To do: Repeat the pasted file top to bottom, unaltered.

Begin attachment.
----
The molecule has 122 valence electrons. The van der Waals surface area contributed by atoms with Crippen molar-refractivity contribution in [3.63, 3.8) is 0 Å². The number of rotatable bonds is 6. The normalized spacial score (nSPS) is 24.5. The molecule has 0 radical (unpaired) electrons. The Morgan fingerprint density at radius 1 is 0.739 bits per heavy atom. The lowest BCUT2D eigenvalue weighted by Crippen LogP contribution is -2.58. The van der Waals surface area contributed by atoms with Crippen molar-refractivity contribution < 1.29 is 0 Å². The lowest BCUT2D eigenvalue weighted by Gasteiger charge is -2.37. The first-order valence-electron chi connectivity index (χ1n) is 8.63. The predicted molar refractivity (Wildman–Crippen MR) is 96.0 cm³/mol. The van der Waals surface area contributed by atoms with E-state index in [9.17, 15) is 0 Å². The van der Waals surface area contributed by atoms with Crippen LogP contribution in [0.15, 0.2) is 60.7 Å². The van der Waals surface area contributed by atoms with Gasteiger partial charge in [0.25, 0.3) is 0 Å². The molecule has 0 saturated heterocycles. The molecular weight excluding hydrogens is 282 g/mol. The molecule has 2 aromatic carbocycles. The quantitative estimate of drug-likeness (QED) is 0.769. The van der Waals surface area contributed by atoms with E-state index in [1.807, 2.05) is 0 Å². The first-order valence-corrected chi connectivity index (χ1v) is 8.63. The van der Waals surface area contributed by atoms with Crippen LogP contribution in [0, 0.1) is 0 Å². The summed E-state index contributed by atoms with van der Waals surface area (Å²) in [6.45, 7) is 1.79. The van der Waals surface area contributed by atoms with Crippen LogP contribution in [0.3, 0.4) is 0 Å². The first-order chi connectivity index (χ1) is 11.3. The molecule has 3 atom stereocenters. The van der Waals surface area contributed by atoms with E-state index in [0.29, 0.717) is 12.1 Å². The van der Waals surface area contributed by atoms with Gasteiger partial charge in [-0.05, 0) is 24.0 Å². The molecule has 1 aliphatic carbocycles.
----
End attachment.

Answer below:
The molecule has 122 valence electrons. The van der Waals surface area contributed by atoms with Crippen molar-refractivity contribution in [3.63, 3.8) is 0 Å². The number of rotatable bonds is 6. The normalized spacial score (nSPS) is 24.5. The molecule has 0 radical (unpaired) electrons. The Morgan fingerprint density at radius 1 is 0.739 bits per heavy atom. The lowest BCUT2D eigenvalue weighted by Crippen LogP contribution is -2.58. The van der Waals surface area contributed by atoms with Crippen molar-refractivity contribution < 1.29 is 0 Å². The lowest BCUT2D eigenvalue weighted by Gasteiger charge is -2.37. The first-order valence-electron chi connectivity index (χ1n) is 8.63. The predicted molar refractivity (Wildman–Crippen MR) is 96.0 cm³/mol. The van der Waals surface area contributed by atoms with E-state index in [9.17, 15) is 0 Å². The van der Waals surface area contributed by atoms with Crippen LogP contribution in [0.15, 0.2) is 60.7 Å². The van der Waals surface area contributed by atoms with Gasteiger partial charge in [0.25, 0.3) is 0 Å². The molecule has 0 saturated heterocycles. The molecular weight excluding hydrogens is 282 g/mol. The molecule has 2 aromatic carbocycles. The quantitative estimate of drug-likeness (QED) is 0.769. The van der Waals surface area contributed by atoms with E-state index in [1.807, 2.05) is 0 Å². The first-order valence-corrected chi connectivity index (χ1v) is 8.63. The van der Waals surface area contributed by atoms with Crippen LogP contribution in [0, 0.1) is 0 Å². The summed E-state index contributed by atoms with van der Waals surface area (Å²) in [6.45, 7) is 1.79. The van der Waals surface area contributed by atoms with Crippen LogP contribution in [0.3, 0.4) is 0 Å². The first-order chi connectivity index (χ1) is 11.3. The molecule has 3 atom stereocenters. The van der Waals surface area contributed by atoms with E-state index in [0.29, 0.717) is 12.1 Å². The van der Waals surface area contributed by atoms with Gasteiger partial charge in [-0.05, 0) is 24.0 Å². The molecule has 1 aliphatic carbocycles.